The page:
Observations about the body’s response to malaria infection can lead to new treatments for HIV and lupus, investigators believe.
Thanks to a discovery about the immune system’s response to malaria, better treatments for HIV and lupus may be on the horizon, according to a new paper published Cell Reports. This can be accomplished either through new therapies or yet-to-be-developed vaccines.
Investigators from Australia continued their work examining the relationship between the host immune system and malaria infection. It was previously assumed that the infection avoids detection within the immune system—a major reason for our inability to fight malaria.
“It is well known that an individual must continuously be exposed to malaria over many decades in order to develop protective immunity, during which time they are often sick, as well as spreading the disease,” study author Diana Hansen, BMedSc, PhD, said in a press release. The team wanted to examine what made malaria different than other diseases because in most cases, a single exposure can result in lifelong immunity.
At the outset of the study, the study authors anticipated that inflammation would negatively impact B cells. The team was building on a previous study of theirs which demonstrated how inflammatory signals activated molecules that inhibited the development of T cells. That meant that B cells were unable to learn to make antibodies.
However, the investigators learned that inflammatory signals improved the quality of antibodies being produced. Malaria had not been previously known to cause the body to produce potent antibodies, but that’s what the investigators observed. They called it “elite training” where antibodies learned to become “professional predators.”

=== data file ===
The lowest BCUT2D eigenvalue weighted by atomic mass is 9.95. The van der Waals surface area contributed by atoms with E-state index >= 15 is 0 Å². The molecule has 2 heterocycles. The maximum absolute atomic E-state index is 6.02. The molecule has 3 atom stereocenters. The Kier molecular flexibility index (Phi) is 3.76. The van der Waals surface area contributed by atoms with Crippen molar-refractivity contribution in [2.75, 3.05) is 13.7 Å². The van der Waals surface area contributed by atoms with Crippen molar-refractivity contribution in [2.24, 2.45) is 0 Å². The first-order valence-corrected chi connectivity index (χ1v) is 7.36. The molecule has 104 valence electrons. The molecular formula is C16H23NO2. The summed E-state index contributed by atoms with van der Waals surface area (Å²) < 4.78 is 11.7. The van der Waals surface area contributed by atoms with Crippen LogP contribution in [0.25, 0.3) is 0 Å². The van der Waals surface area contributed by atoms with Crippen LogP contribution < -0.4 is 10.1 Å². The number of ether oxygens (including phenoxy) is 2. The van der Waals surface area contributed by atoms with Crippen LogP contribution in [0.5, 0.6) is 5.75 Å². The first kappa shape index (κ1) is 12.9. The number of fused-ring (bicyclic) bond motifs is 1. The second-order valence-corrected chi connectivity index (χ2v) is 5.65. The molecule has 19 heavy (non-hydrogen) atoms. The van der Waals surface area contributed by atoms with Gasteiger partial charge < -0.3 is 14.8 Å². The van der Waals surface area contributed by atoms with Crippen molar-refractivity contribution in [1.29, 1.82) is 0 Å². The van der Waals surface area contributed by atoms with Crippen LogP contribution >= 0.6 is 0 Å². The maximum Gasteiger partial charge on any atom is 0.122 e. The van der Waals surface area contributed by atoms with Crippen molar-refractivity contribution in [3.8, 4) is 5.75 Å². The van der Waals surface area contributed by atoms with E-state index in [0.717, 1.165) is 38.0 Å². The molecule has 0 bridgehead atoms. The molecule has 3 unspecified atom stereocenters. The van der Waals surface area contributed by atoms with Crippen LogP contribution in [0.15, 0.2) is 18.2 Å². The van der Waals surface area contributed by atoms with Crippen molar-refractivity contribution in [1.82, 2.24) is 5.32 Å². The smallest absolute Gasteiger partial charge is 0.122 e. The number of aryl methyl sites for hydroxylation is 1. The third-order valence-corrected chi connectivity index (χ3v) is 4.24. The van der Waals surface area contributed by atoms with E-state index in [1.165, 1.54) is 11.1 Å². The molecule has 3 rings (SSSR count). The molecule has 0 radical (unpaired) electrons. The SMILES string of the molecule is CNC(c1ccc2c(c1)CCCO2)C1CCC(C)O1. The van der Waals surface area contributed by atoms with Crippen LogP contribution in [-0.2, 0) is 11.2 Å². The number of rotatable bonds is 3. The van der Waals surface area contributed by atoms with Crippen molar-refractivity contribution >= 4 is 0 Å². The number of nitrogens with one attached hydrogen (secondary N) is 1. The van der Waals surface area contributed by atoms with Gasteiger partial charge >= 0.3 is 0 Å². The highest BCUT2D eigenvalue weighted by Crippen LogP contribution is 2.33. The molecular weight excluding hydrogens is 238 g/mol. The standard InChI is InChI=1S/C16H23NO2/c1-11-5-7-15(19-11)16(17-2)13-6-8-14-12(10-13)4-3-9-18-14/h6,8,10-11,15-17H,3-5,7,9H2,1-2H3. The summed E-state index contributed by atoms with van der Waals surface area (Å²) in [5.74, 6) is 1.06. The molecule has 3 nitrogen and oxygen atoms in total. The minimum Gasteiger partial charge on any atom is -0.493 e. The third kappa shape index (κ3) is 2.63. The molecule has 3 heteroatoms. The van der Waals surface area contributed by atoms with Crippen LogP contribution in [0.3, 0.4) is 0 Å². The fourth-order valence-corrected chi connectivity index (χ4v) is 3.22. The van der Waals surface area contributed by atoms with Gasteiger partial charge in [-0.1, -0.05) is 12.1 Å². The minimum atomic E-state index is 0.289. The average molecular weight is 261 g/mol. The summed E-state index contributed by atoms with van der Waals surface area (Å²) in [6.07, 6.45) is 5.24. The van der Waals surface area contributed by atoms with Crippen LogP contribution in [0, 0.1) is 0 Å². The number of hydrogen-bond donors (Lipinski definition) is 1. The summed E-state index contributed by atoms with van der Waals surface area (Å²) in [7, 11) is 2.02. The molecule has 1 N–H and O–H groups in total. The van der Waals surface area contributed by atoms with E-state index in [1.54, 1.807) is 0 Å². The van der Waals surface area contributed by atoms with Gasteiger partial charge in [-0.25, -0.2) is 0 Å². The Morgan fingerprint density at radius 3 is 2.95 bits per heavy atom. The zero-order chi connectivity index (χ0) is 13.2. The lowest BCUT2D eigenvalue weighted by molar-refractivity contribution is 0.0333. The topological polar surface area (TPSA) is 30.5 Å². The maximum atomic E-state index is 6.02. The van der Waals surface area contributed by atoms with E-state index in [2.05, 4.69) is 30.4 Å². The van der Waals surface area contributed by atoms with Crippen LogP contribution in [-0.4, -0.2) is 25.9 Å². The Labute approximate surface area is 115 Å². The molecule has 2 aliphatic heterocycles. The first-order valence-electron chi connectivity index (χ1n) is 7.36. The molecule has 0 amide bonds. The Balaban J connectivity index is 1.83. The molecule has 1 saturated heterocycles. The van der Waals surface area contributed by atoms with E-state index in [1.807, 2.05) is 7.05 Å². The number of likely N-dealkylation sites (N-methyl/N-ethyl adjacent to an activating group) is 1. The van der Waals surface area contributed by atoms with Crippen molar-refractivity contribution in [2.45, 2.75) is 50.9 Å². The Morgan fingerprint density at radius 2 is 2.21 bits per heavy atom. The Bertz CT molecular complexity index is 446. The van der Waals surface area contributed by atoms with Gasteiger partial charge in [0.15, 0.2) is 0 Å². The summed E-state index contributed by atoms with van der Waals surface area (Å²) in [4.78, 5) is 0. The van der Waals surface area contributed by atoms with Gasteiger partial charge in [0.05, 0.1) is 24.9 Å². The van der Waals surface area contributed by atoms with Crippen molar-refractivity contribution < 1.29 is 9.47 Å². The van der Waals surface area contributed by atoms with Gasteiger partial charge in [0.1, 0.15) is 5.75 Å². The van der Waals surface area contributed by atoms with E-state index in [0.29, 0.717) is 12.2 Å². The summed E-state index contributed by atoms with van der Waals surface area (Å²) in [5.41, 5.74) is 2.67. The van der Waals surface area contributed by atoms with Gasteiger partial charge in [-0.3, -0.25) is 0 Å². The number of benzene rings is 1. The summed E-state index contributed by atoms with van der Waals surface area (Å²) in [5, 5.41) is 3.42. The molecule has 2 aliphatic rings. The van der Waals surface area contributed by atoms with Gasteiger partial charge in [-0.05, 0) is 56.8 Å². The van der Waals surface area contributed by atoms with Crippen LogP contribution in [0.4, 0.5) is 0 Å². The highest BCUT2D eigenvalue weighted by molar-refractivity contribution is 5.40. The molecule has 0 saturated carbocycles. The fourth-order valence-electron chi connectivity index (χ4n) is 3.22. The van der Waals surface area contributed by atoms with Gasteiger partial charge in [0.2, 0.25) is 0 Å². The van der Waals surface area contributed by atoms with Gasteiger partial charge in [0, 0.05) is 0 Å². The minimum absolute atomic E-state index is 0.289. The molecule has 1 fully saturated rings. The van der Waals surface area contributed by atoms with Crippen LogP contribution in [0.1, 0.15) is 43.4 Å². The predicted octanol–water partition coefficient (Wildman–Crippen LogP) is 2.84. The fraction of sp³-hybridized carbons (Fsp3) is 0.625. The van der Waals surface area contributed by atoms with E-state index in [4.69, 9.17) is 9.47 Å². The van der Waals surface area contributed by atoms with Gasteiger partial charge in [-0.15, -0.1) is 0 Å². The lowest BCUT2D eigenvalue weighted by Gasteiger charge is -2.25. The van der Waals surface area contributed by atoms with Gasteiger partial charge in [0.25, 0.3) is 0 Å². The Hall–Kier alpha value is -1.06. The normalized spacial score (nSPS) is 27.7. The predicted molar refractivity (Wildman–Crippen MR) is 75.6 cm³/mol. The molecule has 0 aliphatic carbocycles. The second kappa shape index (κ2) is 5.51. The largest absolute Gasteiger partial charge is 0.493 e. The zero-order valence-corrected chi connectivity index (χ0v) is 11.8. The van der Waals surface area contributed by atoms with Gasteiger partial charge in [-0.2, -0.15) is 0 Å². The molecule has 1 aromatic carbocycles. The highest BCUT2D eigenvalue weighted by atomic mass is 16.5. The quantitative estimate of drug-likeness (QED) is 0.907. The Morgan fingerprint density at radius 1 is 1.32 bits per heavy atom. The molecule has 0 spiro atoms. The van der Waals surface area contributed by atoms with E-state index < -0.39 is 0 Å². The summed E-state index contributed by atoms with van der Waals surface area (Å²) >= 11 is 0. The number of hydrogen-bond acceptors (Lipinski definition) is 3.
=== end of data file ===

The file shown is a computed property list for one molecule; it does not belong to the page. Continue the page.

“What we determined was that inflammatory signals simultaneously improve the quality of the antibody response, while limiting its magnitude,” Hansen continued. “The B cells, even though they are of elite quality, are not able to have as much impact on future infections.”
Malaria, HIV, and chronic hepatitis C are similar in that high quality and potent antibodies are required for the body to fight off the infections.
“We have identified the molecular ‘switch’ that drives the immune system to produce highly potent antibodies, and the inflammatory signals that influence its function,” Hansen said, explaining that when these high quality and potent antibodies target self-antigens, it results in autoimmune diseases such as lupus. “Targeting this molecule, or other molecules in the same pathway, could offer a more ‘precision medicine’ approach to treating these diseases than currently exists.”
The opportunity these findings offer are vast and could impact a variety of chronic viral infections and autoimmune diseases, the investigators said. Eventually, they hope to create vaccines or therapies that would “switch on” the molecules which produce these elite B cells to better fight these infections.
Conversely, the study authors said, vaccines or therapies could “switch off” the autoimmune disease trigger molecules to inhibit the production of B cells, like in the case with lupus.
As the investigators offer more of an insight into how these antibodies operate, the hope is that they will eventually be able to change the way it functions in response to chronic infections.